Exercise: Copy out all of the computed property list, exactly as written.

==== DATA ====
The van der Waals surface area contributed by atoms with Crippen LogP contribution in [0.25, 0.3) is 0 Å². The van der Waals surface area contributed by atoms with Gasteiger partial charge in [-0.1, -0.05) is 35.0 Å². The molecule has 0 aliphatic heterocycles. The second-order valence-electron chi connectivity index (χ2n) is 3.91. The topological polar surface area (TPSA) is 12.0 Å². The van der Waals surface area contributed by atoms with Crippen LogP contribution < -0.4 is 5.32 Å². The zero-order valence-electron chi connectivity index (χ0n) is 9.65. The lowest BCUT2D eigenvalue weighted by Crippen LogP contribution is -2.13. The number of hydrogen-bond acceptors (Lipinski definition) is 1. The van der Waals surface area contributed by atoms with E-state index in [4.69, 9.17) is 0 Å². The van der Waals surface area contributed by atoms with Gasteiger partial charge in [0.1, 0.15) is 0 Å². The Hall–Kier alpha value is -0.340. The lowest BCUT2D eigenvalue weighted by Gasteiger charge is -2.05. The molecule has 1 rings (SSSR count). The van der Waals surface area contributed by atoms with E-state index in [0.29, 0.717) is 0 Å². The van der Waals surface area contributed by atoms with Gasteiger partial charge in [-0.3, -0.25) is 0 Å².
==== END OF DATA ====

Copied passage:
The van der Waals surface area contributed by atoms with Crippen LogP contribution in [0.25, 0.3) is 0 Å². The van der Waals surface area contributed by atoms with Gasteiger partial charge in [-0.1, -0.05) is 35.0 Å². The molecule has 0 aliphatic heterocycles. The second-order valence-electron chi connectivity index (χ2n) is 3.91. The topological polar surface area (TPSA) is 12.0 Å². The van der Waals surface area contributed by atoms with Crippen LogP contribution < -0.4 is 5.32 Å². The zero-order valence-electron chi connectivity index (χ0n) is 9.65. The lowest BCUT2D eigenvalue weighted by Crippen LogP contribution is -2.13. The number of hydrogen-bond acceptors (Lipinski definition) is 1. The van der Waals surface area contributed by atoms with E-state index in [4.69, 9.17) is 0 Å². The van der Waals surface area contributed by atoms with Gasteiger partial charge in [0.1, 0.15) is 0 Å². The Hall–Kier alpha value is -0.340. The lowest BCUT2D eigenvalue weighted by Gasteiger charge is -2.05. The molecule has 1 rings (SSSR count). The van der Waals surface area contributed by atoms with E-state index in [0.29, 0.717) is 0 Å². The van der Waals surface area contributed by atoms with Gasteiger partial charge in [-0.3, -0.25) is 0 Å².